Interview With a Zombie: 'The Walking Dead' Monster Joe Giles
By Zach Dionne Posted Nov 22nd 2010 08:30AM
Makeup and effects artist Joe Giles is a nice, articulate fellow who never says "gurrrrgghhh" or voices a hankering for brains even once. That said, he is the unofficial zombie representative of AMC's new hit series 'The Walking Dead,' appearing in zombular visage almost anywhere the show is mentioned.
"My buddy called me from the supermarket and said, 'Hey Joe, you're in Entertainment Weekly!'" a jovial Giles tells PopEater. "It's kinda interesting." Here, he talks about his once-in-a-lifetime role as a zombie in Michael Jackson's 'This Is It,' becoming the undead emblem for AMC's show, and whether fake guts smell as bad as the real thing.
Are you more of an effects guy or an actor or...?
My main job is I work in the effects shop at KNB EFX Group. Through that I got into the Screen Actors Guild and I do acting here and there when they're like, "Hey, we need a zombie."
You're essentially the zombie ambassador of the show. Entertainment Weekly and everywhere else has used this one horrifying photo of you as an emblem of the undead. How's that feel?
It's really great! Because of this I got to live out every zombie fan's dream, pretty much. My buddy called me from the supermarket and said, "Hey Joe, you're in Entertainment Weekly!" It's kinda interesting. I don't even know most of the time -- I'll just pick up the magazine and say, "Whoa! There I am!"
You'd done some zombie work before 'The Walking Dead,' right?
Yeah. It was about maybe two years ago, KNB EFX did a few of the zombies for Michael Jackson's 'This Is It.' I got to go down and be one of the zombies for the 'Thriller' segment.
Holy cow. What was that like?
It was insane! It was really cool 'cause when we went to the set and I saw the cemetery and the fog, it really didn't sink in. But when they had me lay in the dirt and I started hearing the Vincent Price voiceover, it was crazy. I was like, "Wow, okay, this is it." I remember growing up watching 'Thriller' -- to be a part of that was really great.
Was MJ there?
Well he showed up and was walking around -- I didn't get to talk to him obviously -- but he seemed really great. That's really where it kicked in -- "I'm in a 'Thriller' video now."
Was that the first time you played a zombie?
Yeah, I guess so. Growing up I worked in haunted houses and practiced doing makeup effects and creature acting. I did the zombie here and there, but that was my first professional zombie gig.
How does the zombie lurch work? Do you get much specific direction on that?
When we did the test shoot they just kinda said, "Do your thing," so I just did my zombie shuffle. I don't even really think about it -- they say "action" and you say "aghh" and see what works. What was interesting was I ended up doing all the motion capture work for 'The Walking Dead' and they would have me do my stock zombie walk and then recreate it in four or five different ways, like a little girl zombie or an older one or a zombie missing a leg. That kinda pushed me.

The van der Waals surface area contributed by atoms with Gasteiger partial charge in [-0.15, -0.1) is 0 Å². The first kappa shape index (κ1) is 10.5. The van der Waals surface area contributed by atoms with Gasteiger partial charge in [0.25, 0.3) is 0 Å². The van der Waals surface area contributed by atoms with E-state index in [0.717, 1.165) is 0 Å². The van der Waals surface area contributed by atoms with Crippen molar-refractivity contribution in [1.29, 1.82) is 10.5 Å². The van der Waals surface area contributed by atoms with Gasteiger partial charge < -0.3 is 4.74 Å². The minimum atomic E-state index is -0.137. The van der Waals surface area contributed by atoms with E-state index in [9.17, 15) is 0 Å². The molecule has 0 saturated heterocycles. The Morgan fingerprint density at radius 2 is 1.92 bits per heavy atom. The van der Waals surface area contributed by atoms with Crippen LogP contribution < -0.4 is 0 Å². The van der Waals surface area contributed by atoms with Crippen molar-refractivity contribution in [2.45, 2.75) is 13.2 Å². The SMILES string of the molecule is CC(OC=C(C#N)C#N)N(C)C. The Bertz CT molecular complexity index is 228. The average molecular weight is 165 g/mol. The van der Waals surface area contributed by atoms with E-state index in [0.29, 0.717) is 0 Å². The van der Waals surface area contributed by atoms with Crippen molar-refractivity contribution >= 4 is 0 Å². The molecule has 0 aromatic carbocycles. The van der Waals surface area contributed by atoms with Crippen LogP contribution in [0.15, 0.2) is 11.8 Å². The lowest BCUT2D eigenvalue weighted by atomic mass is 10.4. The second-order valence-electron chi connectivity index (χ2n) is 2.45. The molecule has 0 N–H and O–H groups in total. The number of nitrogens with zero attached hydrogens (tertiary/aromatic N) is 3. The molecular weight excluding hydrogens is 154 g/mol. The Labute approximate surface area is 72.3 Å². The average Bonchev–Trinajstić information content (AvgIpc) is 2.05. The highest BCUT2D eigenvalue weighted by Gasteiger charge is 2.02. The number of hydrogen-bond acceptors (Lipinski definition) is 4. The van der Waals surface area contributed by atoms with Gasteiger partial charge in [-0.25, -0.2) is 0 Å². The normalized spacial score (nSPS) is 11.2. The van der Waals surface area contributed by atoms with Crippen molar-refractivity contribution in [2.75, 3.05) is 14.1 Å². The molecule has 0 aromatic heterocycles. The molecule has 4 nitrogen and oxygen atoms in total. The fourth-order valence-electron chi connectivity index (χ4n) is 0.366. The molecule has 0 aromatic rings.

How do the 'Walking Dead' TV zombies stack up to their movie competition?
I think they bring their own. They're totally great.
Were you around for much of the pilot?
They flew me down to Georgia for two or three days. When I showed up it was the scene where Rick comes into Atlanta -- we pretty much had two straight, long filming days. It was real interesting walking on the set with cars everywhere and really feeling like you're in the middle of a zombie apocalypse. It was great.
I know you're a pro, but is the makeup ever real enough to creep you out?
It doesn't really creep me out 'cause I'm used to seeing that stuff every day. A few times, like when I'm in the break room, there are props set up around the shop and it'll make you jump every once in a while.
Do fake zombies smell anywhere near as bad as the real thing would?
No, nowhere near it. I guess extras in the heat end up smelling close to that, though.
You did more work on 'The Walking Dead' than just your now-famous zombie appearance, right?
I worked on the whole show here at the shop, in the mold department and the makeup and stuff like that.
How long have you been doing this?
I've been in LA working in effects shops for seven or eight years, but honestly I started doing it when I was about 10 or 12, really getting into Halloween. My parents would be annoyed 'cause I'd be busting into the Halloween box in July. I'd mess around doing makeup on me and my friends. Then I started working in haunted houses a lot, 'cause that's a great avenue to do makeup. I took some theater and makeup classes in college, then moved down to California.
Any path aspiring zombie actors and actresses can take?
Yeah, just practicing acting a lot; do a lot of theater -- plays are perfect, even working in haunted houses. If they want to have you act as a creature that's perfect because you can see people's reaction. It's a lot, a lot of practice.
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